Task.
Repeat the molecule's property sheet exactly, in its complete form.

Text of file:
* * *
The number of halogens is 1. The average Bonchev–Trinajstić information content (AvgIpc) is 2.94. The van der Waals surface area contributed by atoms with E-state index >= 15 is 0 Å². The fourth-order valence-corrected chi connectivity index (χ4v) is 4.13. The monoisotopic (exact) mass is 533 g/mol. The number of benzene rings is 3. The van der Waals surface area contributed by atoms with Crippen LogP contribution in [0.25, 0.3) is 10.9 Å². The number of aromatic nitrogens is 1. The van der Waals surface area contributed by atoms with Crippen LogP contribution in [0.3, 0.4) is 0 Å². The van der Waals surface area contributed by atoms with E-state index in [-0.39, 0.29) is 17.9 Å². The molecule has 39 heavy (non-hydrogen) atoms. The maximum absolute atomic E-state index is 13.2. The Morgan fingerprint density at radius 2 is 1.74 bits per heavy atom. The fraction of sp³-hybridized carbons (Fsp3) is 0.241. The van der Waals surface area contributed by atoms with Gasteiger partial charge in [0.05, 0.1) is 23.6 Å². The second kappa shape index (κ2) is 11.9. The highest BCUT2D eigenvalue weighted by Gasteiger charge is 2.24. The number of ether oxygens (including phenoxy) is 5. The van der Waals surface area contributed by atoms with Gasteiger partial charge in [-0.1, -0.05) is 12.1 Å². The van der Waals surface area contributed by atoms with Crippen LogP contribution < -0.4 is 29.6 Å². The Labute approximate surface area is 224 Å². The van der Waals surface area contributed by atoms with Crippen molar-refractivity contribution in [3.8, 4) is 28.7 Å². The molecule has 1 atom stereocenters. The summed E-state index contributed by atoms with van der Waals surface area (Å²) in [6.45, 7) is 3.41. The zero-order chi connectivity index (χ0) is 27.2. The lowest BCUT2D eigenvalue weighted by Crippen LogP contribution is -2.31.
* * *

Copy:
The number of halogens is 1. The average Bonchev–Trinajstić information content (AvgIpc) is 2.94. The van der Waals surface area contributed by atoms with E-state index >= 15 is 0 Å². The fourth-order valence-corrected chi connectivity index (χ4v) is 4.13. The monoisotopic (exact) mass is 533 g/mol. The number of benzene rings is 3. The van der Waals surface area contributed by atoms with Crippen LogP contribution in [0.25, 0.3) is 10.9 Å². The number of aromatic nitrogens is 1. The van der Waals surface area contributed by atoms with Crippen LogP contribution in [0.3, 0.4) is 0 Å². The van der Waals surface area contributed by atoms with E-state index in [-0.39, 0.29) is 17.9 Å². The molecule has 39 heavy (non-hydrogen) atoms. The maximum absolute atomic E-state index is 13.2. The Morgan fingerprint density at radius 2 is 1.74 bits per heavy atom. The fraction of sp³-hybridized carbons (Fsp3) is 0.241. The van der Waals surface area contributed by atoms with Gasteiger partial charge in [0.05, 0.1) is 23.6 Å². The second kappa shape index (κ2) is 11.9. The highest BCUT2D eigenvalue weighted by Gasteiger charge is 2.24. The number of ether oxygens (including phenoxy) is 5. The van der Waals surface area contributed by atoms with Gasteiger partial charge in [-0.1, -0.05) is 12.1 Å². The van der Waals surface area contributed by atoms with Crippen LogP contribution < -0.4 is 29.6 Å². The Labute approximate surface area is 224 Å². The van der Waals surface area contributed by atoms with Crippen molar-refractivity contribution in [3.8, 4) is 28.7 Å². The molecule has 1 atom stereocenters. The summed E-state index contributed by atoms with van der Waals surface area (Å²) in [6.45, 7) is 3.41. The zero-order chi connectivity index (χ0) is 27.2. The lowest BCUT2D eigenvalue weighted by Crippen LogP contribution is -2.31.